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Substance Abuse Hits Home for Close to Half of Americans

Substance Abuse Hits Home for Close to Half of Americans

Story Highlights

  • More than a third of Americans say alcohol has caused trouble in family
  • More than a fourth report family troubles because of drug abuse
  • Altogether, 46% have experienced one or the other issue

WASHINGTON, D.C. -- Close to half of U.S. adults, 46%, have dealt with substance abuse problems in their family: 18% have had just alcohol problems and 10% have had just drug problems, while 18% have experienced both.

Summary of Americans' Experience With Drinking and Drug Abuse as Family Problems
U.S. adults
Drinking, only, a cause of trouble in family 18
Drugs, only, a cause of trouble in family 10
Drinking and drugs both causes of trouble in family 18
Neither 54
Gallup, 2018-2019

These findings are based on combined 2018-2019 data from Gallup's annual Consumption Habits poll, conducted each July. Overall, across the two polls, 36% of Americans reported that drinking has been a cause of trouble in their family and 28% said the same of drug abuse.

Both questions are lifetime measures, asking Americans if drinking or drug abuse has ever been a problem in their family. It might be expected that the rates of reported problems would increase by age, given that older Americans have had more time to accumulate life experiences, but that is not the case.

  • Reported family problems with drinking are similar among adults of all age groups -- at or near 35%.
  • The relationship is the opposite of what might be expected for drugs, as a higher percentage of adults under 55 (31%) than of those 55 and older (24%) say there has ever been a problem with drug abuse in their family.

Women are slightly more likely than men to report family problems with drugs, while adults without a college degree (39%) are more likely than those with a degree (32%) to report family drinking problems.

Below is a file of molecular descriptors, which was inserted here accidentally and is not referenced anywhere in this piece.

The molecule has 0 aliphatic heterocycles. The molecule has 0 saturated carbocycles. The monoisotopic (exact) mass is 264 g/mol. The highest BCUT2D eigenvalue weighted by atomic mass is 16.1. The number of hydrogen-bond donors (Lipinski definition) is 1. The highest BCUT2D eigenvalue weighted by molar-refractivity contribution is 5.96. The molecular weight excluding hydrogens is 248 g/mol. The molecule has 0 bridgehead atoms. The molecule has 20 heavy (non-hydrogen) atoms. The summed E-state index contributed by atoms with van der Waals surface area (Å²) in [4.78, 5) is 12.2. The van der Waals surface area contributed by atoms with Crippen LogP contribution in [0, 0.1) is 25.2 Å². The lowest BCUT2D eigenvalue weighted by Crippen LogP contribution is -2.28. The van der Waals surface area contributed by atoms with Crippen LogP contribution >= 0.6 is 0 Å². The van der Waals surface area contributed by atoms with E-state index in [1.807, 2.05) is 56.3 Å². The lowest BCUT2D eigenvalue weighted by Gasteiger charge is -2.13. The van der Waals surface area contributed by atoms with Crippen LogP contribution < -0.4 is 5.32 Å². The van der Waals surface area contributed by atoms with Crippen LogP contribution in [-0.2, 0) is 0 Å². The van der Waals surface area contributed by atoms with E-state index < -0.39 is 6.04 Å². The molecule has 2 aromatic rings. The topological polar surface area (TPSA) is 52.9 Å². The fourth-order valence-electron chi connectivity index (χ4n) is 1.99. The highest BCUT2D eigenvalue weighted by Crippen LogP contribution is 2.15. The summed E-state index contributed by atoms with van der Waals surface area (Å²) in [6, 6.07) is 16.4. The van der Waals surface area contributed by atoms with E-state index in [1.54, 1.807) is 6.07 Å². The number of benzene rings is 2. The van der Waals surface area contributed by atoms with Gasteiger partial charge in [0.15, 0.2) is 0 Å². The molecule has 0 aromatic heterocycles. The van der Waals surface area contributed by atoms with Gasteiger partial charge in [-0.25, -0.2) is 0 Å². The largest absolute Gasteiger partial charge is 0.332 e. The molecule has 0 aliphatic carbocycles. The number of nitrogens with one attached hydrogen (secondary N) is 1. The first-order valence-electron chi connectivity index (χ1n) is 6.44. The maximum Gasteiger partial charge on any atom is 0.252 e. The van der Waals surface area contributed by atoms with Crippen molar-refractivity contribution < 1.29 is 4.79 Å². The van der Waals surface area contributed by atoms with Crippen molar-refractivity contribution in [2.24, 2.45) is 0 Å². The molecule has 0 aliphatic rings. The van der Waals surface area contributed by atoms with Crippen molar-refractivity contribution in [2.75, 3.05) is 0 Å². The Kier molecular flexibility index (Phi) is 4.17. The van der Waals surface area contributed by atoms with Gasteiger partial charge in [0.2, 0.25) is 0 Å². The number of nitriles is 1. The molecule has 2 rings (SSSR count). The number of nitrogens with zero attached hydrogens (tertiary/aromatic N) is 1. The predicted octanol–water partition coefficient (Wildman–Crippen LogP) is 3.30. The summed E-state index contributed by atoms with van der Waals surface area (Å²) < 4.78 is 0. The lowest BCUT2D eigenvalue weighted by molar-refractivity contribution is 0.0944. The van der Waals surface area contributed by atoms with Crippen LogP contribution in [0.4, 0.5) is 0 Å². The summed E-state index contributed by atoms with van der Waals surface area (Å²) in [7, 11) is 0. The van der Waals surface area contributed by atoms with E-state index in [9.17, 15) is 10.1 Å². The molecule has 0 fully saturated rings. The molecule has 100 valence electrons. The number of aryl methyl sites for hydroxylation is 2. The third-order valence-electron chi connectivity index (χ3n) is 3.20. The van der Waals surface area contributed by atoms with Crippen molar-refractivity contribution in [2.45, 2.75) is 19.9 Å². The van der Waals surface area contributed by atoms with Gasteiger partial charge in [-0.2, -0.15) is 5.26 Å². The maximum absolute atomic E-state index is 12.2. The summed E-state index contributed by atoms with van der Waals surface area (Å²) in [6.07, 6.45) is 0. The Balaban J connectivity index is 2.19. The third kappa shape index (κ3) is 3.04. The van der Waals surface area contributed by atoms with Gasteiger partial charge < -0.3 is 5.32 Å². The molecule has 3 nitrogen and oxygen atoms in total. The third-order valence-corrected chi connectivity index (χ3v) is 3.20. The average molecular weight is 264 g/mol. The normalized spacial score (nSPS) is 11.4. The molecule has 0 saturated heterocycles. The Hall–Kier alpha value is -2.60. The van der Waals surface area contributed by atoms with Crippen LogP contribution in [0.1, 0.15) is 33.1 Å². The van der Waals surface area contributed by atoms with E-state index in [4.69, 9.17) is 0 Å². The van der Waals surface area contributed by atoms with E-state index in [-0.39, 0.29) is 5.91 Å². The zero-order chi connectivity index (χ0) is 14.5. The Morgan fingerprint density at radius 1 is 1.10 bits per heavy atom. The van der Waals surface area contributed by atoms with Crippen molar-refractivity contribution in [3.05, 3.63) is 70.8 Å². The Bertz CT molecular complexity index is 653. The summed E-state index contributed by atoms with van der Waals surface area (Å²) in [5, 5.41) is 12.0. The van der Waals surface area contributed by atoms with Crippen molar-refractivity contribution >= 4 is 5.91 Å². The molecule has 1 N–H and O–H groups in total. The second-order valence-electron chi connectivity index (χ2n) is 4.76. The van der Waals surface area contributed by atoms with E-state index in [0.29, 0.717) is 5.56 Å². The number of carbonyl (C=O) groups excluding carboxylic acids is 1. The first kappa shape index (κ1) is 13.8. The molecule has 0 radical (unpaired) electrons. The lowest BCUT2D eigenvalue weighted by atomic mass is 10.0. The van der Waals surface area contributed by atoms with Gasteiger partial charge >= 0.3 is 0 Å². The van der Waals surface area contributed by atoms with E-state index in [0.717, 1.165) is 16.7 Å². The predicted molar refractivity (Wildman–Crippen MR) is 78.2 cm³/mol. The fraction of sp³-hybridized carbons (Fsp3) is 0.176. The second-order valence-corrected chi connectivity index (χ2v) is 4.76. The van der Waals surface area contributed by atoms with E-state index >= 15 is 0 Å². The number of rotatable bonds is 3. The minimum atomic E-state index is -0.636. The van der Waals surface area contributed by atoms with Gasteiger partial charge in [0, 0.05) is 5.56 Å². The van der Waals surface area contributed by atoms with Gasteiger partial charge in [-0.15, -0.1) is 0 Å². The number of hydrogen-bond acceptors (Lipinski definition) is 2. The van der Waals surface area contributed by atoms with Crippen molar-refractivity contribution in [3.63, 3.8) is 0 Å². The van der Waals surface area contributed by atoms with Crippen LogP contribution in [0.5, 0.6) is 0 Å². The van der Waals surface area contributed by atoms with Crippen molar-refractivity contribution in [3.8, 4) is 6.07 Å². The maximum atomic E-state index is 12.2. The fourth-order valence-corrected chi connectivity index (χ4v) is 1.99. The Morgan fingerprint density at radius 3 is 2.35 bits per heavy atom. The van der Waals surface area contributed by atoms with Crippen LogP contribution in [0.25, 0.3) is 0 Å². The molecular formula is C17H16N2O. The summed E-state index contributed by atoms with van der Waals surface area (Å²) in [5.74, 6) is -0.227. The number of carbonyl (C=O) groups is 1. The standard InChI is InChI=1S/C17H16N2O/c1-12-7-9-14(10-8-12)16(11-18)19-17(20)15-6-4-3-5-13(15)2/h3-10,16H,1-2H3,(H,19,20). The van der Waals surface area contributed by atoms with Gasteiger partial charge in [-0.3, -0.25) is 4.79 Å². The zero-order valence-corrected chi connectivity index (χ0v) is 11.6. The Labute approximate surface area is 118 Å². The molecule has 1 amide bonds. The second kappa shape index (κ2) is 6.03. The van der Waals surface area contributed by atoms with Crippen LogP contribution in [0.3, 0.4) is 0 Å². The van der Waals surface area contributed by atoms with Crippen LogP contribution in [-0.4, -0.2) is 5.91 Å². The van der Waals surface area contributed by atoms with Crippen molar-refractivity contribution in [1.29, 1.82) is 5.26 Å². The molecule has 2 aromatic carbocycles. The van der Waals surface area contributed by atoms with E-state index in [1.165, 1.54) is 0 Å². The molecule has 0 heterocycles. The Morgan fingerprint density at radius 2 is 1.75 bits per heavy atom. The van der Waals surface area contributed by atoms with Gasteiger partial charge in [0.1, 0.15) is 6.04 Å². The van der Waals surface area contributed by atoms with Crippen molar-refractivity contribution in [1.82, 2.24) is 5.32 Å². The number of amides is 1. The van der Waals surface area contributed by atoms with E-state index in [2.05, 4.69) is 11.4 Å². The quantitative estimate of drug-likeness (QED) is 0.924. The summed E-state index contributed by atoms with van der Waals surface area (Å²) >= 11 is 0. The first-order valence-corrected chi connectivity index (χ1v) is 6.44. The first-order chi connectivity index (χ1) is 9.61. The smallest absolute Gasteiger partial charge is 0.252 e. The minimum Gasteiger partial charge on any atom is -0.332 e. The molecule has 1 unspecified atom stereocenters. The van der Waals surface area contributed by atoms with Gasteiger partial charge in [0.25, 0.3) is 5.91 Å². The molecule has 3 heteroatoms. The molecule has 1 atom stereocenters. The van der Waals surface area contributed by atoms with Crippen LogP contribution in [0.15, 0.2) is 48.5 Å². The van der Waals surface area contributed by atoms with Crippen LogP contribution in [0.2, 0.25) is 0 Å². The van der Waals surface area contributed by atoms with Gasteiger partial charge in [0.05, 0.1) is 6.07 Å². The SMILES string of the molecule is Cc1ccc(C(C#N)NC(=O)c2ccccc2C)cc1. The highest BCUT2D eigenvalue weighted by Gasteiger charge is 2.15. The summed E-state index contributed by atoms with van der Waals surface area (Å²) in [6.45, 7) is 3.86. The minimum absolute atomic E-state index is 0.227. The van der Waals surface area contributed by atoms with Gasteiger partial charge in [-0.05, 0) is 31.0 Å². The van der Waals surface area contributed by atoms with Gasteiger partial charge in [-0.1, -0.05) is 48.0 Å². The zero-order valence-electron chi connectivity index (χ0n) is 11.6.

Those who rarely or never attend a worship service report higher rates of family problems with drinking and drugs than those who go weekly.

Some regional differences are also seen, with residents of the West more likely than those in the East to report drinking problems. Westerners are also more likely than Easterners and Southerners to report family drug problems. However, no other regional differences are statistically significant.

Has drinking/drug abuse ever been a cause of trouble in your family?
% Yes for each problem, by key subgroup
Drinking Drug abuse
% %
Men 35 26
Women 38 31
18 to 34 38 30
35 to 54 35 31
55 and older 37 25
College graduate 32 26
Not college graduate 39 30
Non-Hispanic white 37 28
Nonwhite 35 29
East 32 26
Midwest 38 24
South 35 28
West 41 34
Attendance at religious services
Weekly 33 23
Nearly weekly/Monthly 36 26
Seldom/Never 39 32
Gallup, 2018-2019

Reported Drinking Problems Higher in Recent Decades Than Previously

Gallup's trend on drinking problems starts in 1947, when 15% reported having family problems with alcohol. The percentage reporting problems increased to 22% during the 1970s and reached 36% in the late 1990s. Since then, the incidence has varied between 28% and 37%, putting today's 36% on the high side.

Whether the long-term rise in reported drinking problems reflects real changes, greater respondent awareness of drinking problems or greater willingness to report them isn't clear. One thing is clear: Drinking isn't more common today than it was then, with similar percentages of Americans in the 1940s and today reporting that they drink alcohol -- around 65%.

Line graph. 1947-2019 Trend on Americans who say drinking has been a cause of trouble in their family.

Gallup's trend line on drugs as a family problem is shorter, having started in 1995. For the first decade after that, the percentage reporting drug abuse as a family problem rose slightly, from an average 18% to just over 20%. After a long gap in measurement, Gallup's subsequent readings from 2018-2019 are up further, averaging 28%.

Learn more about how the Gallup Poll Social Series works.

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